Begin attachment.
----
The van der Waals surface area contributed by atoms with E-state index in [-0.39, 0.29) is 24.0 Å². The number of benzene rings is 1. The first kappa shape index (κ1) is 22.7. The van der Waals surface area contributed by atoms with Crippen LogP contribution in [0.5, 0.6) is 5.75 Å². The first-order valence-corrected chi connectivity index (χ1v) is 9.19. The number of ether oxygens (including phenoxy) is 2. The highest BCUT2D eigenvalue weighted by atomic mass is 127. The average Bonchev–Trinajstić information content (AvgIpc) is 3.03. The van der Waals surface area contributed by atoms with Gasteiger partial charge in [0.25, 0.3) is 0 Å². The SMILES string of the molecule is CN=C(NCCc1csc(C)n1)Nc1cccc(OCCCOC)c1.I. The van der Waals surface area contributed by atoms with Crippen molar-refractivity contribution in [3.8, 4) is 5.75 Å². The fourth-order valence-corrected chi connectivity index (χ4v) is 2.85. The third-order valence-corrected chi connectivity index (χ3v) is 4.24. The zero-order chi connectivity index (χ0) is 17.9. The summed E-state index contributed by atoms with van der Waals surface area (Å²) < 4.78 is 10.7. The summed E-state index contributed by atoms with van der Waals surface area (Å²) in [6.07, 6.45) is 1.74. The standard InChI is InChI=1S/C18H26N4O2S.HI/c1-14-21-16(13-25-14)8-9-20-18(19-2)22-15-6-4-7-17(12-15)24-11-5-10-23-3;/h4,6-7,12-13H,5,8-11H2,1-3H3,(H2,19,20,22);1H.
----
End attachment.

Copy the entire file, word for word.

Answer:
The van der Waals surface area contributed by atoms with E-state index in [-0.39, 0.29) is 24.0 Å². The number of benzene rings is 1. The first kappa shape index (κ1) is 22.7. The van der Waals surface area contributed by atoms with Crippen LogP contribution in [0.5, 0.6) is 5.75 Å². The first-order valence-corrected chi connectivity index (χ1v) is 9.19. The number of ether oxygens (including phenoxy) is 2. The highest BCUT2D eigenvalue weighted by atomic mass is 127. The average Bonchev–Trinajstić information content (AvgIpc) is 3.03. The van der Waals surface area contributed by atoms with Gasteiger partial charge in [0.25, 0.3) is 0 Å². The SMILES string of the molecule is CN=C(NCCc1csc(C)n1)Nc1cccc(OCCCOC)c1.I. The van der Waals surface area contributed by atoms with Crippen molar-refractivity contribution in [3.8, 4) is 5.75 Å². The fourth-order valence-corrected chi connectivity index (χ4v) is 2.85. The third-order valence-corrected chi connectivity index (χ3v) is 4.24. The zero-order chi connectivity index (χ0) is 17.9. The summed E-state index contributed by atoms with van der Waals surface area (Å²) < 4.78 is 10.7. The summed E-state index contributed by atoms with van der Waals surface area (Å²) in [6.07, 6.45) is 1.74. The standard InChI is InChI=1S/C18H26N4O2S.HI/c1-14-21-16(13-25-14)8-9-20-18(19-2)22-15-6-4-7-17(12-15)24-11-5-10-23-3;/h4,6-7,12-13H,5,8-11H2,1-3H3,(H2,19,20,22);1H.